My son hates homework and I am taking responsibility for most of that hatred…because it is shared! The one aspect of parenting that brings me the most anxiety is homework.
Since my son was in kindergarten, he has had homework. His attention span has never been his strength. There are a million other things trying to grab his attention…like the eraser shavings that surround him. He gets distracted and discouraged. This results in arguments and consequences… and drinking wine on my part (and by wine I mean vodka…vodka just doesn’t seem very Christian of me to say).
His attention span is not the only aspect of homework that stands in his way. I don’t get him at his best. I get him at his grumpiest… when he’s tired. His peak has come and gone by the time homework time comes around… it was from 11:00am-12:00pm… at recess and lunch time. My peak has come and gone too… it was from 8:40am-8:50am… yep, about 10 minutes then it is all downhill.
My son and I began to have conversations about our homework woes. He needs to change his perspective and attitude because homework isn’t going away. Here are the highlights of our conversations (I won’t burden you with the lowlights):
Bring glory to God, even in your homework:
- “Whatever you do, work at it with all your heart, as working for the Lord, not for men.” ~Colossians 3:23
Homework prepares him for a career:
- He is a professional student.
- Just like Mom and Dad have jobs, his job is to be a 4th grader. Part of that job description is to do homework.
- Next year his job will be to be a 5th grader…hopefully.
Homework develops character and skills that will serve him well:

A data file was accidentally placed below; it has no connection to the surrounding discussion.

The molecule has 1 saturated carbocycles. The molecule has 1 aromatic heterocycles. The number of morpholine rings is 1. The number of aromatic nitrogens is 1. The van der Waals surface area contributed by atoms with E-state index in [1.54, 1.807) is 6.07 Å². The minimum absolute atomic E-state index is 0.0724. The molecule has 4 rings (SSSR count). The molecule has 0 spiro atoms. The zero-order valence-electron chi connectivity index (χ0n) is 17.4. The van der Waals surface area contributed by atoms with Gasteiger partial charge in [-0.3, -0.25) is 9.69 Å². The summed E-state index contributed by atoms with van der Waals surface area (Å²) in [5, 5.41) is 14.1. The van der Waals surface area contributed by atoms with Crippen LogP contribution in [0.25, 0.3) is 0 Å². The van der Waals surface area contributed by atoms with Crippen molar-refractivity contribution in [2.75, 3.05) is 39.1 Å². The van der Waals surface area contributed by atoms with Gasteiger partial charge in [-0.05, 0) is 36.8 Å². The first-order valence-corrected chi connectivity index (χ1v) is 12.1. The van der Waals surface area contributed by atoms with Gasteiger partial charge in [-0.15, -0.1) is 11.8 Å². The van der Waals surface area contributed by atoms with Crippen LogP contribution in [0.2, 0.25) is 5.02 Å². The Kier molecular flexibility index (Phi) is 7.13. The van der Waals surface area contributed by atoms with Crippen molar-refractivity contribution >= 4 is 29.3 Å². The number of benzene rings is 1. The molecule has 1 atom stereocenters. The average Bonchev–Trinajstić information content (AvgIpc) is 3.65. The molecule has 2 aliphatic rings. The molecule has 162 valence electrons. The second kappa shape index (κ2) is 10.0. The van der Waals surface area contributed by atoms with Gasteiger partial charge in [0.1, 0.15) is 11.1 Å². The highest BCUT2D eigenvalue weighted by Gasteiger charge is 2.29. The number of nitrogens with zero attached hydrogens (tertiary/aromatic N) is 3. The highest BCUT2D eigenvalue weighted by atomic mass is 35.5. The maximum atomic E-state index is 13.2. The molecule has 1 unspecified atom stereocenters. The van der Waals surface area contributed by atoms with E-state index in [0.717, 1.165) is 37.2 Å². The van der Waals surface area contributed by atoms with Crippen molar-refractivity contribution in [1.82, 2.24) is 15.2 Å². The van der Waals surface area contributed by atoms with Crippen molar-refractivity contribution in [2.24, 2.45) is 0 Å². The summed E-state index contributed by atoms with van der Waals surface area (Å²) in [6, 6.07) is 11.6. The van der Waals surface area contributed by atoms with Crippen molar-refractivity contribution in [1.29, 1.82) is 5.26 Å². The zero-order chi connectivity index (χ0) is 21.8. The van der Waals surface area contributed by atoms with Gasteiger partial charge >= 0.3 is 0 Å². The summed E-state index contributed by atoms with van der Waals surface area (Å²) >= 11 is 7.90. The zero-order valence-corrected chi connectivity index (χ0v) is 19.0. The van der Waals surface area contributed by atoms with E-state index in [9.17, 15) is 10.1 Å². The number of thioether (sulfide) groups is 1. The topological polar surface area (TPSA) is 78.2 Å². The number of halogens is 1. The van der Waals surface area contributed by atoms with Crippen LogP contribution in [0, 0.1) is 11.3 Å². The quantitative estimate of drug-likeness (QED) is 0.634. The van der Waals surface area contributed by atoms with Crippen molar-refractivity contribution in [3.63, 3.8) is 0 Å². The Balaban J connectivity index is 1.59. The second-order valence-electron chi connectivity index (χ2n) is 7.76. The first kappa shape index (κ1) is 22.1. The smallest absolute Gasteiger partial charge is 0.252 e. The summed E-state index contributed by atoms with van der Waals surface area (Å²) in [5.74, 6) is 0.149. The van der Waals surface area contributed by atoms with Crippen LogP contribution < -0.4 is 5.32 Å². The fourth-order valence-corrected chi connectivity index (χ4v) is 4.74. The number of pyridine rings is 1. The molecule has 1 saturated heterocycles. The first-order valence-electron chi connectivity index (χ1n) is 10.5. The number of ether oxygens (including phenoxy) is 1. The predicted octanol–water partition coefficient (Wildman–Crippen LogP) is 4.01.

- Time management
- Problem solving
Homework teaches life lessons:
- There will be things in life that you don’t want to do…but you still have to do them.
- You are in control and responsible for your education.
- We are all life-long learners…for the successful person, learning never stops.
After our conversations and our decisions were made to change our perspective about homework, my son and I were talking about it with my husband…his Dad. Well, I guess all that we talked about and agreed upon didn’t stick too well because my son didn’t remember much of our conversation. I am just hoping he absorbed my words as they washed over him and they just became a part of him.
My responsibility in this was to get my priorities in check too. Realizing that I too am tired after a long day, homework needs to be in a more relaxed environment…for both of our sakes. I have to stop rushing him through homework so that I can move on the next thing. I have to stop being selfish with my time. Instead of me trying to get dinner ready and the dishes done while homework is trying to turn me into an alcoholic, I am going to sit close by and read a book so that I am available…not hovering. Reading will be my homework. This is beneficial in three ways: 1. It sets a good example 2. It encourages and reiterates habits of a life-long learner 3. I get some much needed down-time. The dishes will wait for me, unfortunately.
I’ve had to learn how to be a good Mommy…much of that through trial and error. I shouldn’t be surprised that I had to learn how to do homework too. Through the changes that I am willing to make I am showing my son that I am invested in his education, his success, and his future. I love my child enough to put down the dishes (and my shot of vodka…oh, I mean wine glass)… and pick up a new attitude, a book, and an investment. I am buying-in to his future one evening of homework at a time.
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